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A. Borji, Hamed R. Tavakoli, D. N. Sihite, L. Itti, Analysis of scores, datasets, and models in visual saliency prediction, In: Proc. International Conference on Computer Vision (ICCV), Sydney, Australia, Dec 2013. [2013 acceptance rate (oral presentation): 2.52%]
Abstract: Models of visual saliency have become important components of many vision systems for several applications. Significant recent progress has been made in developing high-quality saliency models. However, less effort has been undertaken on fair assessment of these models, over large standardized datasets and correctly addressing confounding factors. In this study, we pursue a critical and quantitative look at challenges (e.g., center-bias, map smoothing) in saliency modeling and the way they affect model accuracy. We quantitatively compare 32 state-of-the-art models (using the shuffled AUC score to discount center-bias) on 4 benchmark eye movement datasets, for prediction of human fixation locations and scanpath sequence. We also account for the role of map smoothing. We find that, although model rankings vary, some (e.g., AWS, AIM, and HouNIPS) consistently perform higher than the other models over all datasets. Some models work well for prediction of both fixation locations and scanpath sequence (e.g., Judd, GBVS). Our results show low prediction accuracy of models over emotional stimuli from the NUSEF dataset. Our last benchmark, for the first time, gauges the ability of models to decode the stimulus category from statistics of fixations, saccades, and model salience values at fixated locations. In this test, ITTI and AIM models win over other models. Our benchmark provides a comprehensive high-level picture of the strengths and weaknesses of many popular models, and suggests future research directions in saliency modeling.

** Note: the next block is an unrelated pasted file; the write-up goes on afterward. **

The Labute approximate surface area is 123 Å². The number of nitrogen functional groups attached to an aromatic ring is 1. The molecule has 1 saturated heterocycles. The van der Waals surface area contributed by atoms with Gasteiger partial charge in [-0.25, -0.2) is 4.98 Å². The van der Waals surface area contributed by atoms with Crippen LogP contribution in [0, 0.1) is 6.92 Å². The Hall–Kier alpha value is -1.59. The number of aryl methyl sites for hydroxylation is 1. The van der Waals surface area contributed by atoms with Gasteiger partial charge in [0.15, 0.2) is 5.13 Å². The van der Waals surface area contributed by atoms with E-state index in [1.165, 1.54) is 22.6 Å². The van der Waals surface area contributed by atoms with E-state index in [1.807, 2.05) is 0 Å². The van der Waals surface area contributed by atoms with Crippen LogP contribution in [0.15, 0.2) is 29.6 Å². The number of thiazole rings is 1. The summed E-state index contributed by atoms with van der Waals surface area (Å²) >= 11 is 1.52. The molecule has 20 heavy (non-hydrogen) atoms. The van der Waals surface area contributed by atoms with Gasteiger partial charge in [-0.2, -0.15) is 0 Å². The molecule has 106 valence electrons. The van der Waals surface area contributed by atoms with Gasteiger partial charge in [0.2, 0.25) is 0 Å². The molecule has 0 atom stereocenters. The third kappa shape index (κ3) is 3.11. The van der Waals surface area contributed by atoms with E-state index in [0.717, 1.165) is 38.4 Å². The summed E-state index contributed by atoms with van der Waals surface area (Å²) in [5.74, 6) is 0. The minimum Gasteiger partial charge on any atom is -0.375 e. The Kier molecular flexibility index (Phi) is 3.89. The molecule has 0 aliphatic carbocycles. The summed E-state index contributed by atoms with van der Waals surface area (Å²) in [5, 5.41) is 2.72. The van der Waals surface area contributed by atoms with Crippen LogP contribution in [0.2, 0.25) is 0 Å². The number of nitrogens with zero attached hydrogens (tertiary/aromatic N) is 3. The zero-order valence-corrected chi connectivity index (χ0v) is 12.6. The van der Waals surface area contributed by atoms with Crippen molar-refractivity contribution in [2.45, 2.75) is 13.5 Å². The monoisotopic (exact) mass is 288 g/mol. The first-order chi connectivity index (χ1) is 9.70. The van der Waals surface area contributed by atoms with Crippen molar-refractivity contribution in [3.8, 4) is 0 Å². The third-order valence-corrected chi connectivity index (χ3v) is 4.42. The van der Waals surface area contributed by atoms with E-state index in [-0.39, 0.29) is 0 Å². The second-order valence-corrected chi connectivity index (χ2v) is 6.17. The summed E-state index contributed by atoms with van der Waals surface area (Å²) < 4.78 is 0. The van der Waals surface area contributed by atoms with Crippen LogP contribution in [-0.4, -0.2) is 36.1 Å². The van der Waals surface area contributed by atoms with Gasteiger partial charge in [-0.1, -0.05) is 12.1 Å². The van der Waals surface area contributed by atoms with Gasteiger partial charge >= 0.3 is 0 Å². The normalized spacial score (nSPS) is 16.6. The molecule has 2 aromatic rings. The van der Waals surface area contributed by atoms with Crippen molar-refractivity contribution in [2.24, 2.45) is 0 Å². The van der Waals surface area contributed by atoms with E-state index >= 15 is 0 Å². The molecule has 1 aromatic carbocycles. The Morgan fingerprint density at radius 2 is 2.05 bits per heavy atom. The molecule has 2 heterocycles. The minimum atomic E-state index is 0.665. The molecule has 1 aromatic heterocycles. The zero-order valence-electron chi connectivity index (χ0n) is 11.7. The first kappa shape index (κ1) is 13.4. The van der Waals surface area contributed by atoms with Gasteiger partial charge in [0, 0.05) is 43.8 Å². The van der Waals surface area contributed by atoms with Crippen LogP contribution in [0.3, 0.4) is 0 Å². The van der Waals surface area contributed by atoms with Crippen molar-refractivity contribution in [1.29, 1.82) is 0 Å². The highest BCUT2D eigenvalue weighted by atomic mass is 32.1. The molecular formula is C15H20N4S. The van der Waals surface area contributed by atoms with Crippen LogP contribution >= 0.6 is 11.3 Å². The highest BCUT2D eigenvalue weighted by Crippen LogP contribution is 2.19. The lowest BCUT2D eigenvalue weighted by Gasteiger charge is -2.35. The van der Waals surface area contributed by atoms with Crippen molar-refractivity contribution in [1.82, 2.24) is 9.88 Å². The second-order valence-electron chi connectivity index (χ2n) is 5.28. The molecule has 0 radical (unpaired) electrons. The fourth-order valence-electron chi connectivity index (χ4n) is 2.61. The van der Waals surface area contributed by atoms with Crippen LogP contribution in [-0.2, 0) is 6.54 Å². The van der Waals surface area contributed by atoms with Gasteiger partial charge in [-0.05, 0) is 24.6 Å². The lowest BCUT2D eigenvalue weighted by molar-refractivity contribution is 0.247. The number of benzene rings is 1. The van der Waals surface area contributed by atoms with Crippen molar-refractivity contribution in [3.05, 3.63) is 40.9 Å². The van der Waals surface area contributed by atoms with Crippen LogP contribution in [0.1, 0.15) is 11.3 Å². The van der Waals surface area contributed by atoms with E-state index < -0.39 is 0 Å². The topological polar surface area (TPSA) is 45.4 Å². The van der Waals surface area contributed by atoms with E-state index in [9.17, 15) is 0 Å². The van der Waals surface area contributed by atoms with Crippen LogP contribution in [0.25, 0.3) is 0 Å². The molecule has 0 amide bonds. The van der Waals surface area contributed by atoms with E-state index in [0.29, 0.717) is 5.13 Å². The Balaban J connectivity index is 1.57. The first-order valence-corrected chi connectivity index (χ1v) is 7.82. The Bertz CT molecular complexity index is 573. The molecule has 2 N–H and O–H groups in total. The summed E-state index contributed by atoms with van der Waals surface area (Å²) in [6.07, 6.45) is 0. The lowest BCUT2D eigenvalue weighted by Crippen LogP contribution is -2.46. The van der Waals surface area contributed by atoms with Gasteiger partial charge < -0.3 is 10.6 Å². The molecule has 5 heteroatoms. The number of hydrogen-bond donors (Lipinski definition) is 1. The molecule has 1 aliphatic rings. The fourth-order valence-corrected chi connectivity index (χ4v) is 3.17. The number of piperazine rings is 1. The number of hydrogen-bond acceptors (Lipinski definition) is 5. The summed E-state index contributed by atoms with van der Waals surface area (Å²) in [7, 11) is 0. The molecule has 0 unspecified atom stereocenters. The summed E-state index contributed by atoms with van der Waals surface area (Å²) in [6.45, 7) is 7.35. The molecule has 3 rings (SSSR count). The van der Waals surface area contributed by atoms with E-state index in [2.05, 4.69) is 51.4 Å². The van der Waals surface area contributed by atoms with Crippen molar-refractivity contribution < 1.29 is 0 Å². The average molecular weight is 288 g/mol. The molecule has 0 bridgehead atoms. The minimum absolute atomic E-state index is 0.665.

Themes: Model of Bottom-Up Saliency-Based Visual Attention, Computational Modeling, Computer Vision
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